What is Globalization?

A Sociological Definition

Human chain around the world, symbolizing globalization
Donald Iain Smith/Getty Images

Sociologists understand globalization to be an ongoing process that involves integrated shifts in economic, cultural, social, and political spheres of society. As a process it involves the ever-increasing integration of these aspects between nations, regions, communities, and even seemingly isolated places.

In terms of the economy, globalization refers to the expansion of the capitalist to include all places around the world into one globally integrated economic system.

Culturally, it refers to the global spread and integration of ideas, values, norms, behaviors, and ways of life. Politically, it refers to the development of forms of governance that operate at the global scale, whose policies and rules cooperative nations are expected to abide. These three core aspects of globalization are all fueled by technological development, the global integration of communication technologies, and the global distribution of media.

Extended Definition

Some sociologists, like William I. Robinson, frame globalization as a process that began with the creation of the capitalist economy, which formed connections between distant regions of the world as far back as the Middle Ages. In fact, Robinson has argued that because a capitalist economy is premised on growth and expansion, a globalized economy is the inevitable result of capitalism. From the earliest phases of capitalism onward, European colonial and imperial powers, and later U.S.

imperialism, created global economic, political, cultural, and social connections around the world.

But despite this, up until the mid-twentieth century, the world economy was actually a compilation of competing and cooperating national economies. Trade was inter-national, rather than global. From the mid-twentieth century on, the process of globalization intensified and quickened as national trade, production, and finance regulations were dismantled, and international economic and political agreements were forged in order to produce a global economy premised on the “free” movement of money and corporations.

The globalization of the world international economy and of political structures was led by wealthy, powerful nations made rich by colonialism and imperialism, including the U.S., Britain, and many Western European nations. From the mid-twentieth century on, leaders of these nations created new global forms of governance that set the rules for cooperation within the new global economy. These include the United Nations, the World Trade Organization, the Group of Twenty, the World Economic Forum, and OPEC, among others.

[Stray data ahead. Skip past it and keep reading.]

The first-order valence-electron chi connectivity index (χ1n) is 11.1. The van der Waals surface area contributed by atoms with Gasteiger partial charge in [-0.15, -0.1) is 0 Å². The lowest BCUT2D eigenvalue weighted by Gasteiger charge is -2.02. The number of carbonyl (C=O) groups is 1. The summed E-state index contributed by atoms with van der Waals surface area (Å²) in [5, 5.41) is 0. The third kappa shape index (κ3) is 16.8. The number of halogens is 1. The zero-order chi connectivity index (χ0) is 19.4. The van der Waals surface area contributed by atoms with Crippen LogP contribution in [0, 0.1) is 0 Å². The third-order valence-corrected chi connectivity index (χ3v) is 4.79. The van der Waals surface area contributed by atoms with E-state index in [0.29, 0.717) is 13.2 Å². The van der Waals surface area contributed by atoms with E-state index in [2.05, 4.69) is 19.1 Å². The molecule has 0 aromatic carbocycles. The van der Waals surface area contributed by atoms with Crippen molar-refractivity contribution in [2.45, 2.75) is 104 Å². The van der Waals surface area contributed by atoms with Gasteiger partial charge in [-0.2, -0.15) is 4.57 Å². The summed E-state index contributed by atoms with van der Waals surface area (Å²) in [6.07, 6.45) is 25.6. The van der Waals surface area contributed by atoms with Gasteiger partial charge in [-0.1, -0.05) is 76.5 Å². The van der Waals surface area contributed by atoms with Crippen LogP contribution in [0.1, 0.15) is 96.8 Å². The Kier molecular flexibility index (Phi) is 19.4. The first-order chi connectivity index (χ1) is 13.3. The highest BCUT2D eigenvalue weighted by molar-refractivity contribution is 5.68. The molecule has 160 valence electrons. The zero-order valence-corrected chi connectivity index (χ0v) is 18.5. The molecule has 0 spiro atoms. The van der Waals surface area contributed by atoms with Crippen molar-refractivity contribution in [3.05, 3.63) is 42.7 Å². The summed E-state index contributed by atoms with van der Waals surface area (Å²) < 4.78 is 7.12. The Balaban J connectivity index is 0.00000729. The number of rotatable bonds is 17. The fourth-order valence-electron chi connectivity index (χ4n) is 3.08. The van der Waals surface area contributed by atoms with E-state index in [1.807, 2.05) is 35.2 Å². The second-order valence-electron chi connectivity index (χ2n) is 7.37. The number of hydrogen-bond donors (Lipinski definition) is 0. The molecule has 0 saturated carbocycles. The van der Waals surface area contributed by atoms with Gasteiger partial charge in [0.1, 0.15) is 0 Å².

The overall process of globalization also involves the spread and diffusion of ideologies—values, ideas, norms, beliefs, and expectations—that foster, justify, and provide legitimacy for economic and political globalization. History has shown that these are not neutral processes, and that it is ideologies from dominant nations that fuel and frame economic and political globalization, and it is these that are spread around the world, becoming normal and taken for granted.

The process of cultural globalization happens through the distribution and consumption of media, consumer goods, and the Western consumer lifestyle. It is also fueled by globally integrated communication systems like social media, disproportionate media coverage of the world’s elite and their lifestyles, the movement of people from the global north around the world via business and leisure travel, and their expectations that host societies will provide amenities and experiences that reflect their own cultural norms.

Because of the dominance of Western and Northern cultural, economic, and political ideologies in shaping globalization, some refer to the dominant form of it as “globalization from above.” This phrase refers to the top-down model of globalization that is directed by the world’s elite. In contrast, the “alter-globalization” movement, composed of many of the world’s poor, working poor, and activists, advocates for a truly democratic approach to globalization known as “globalization from below.” As such, the process would reflect the values of the world’s majority, rather than its elite minority.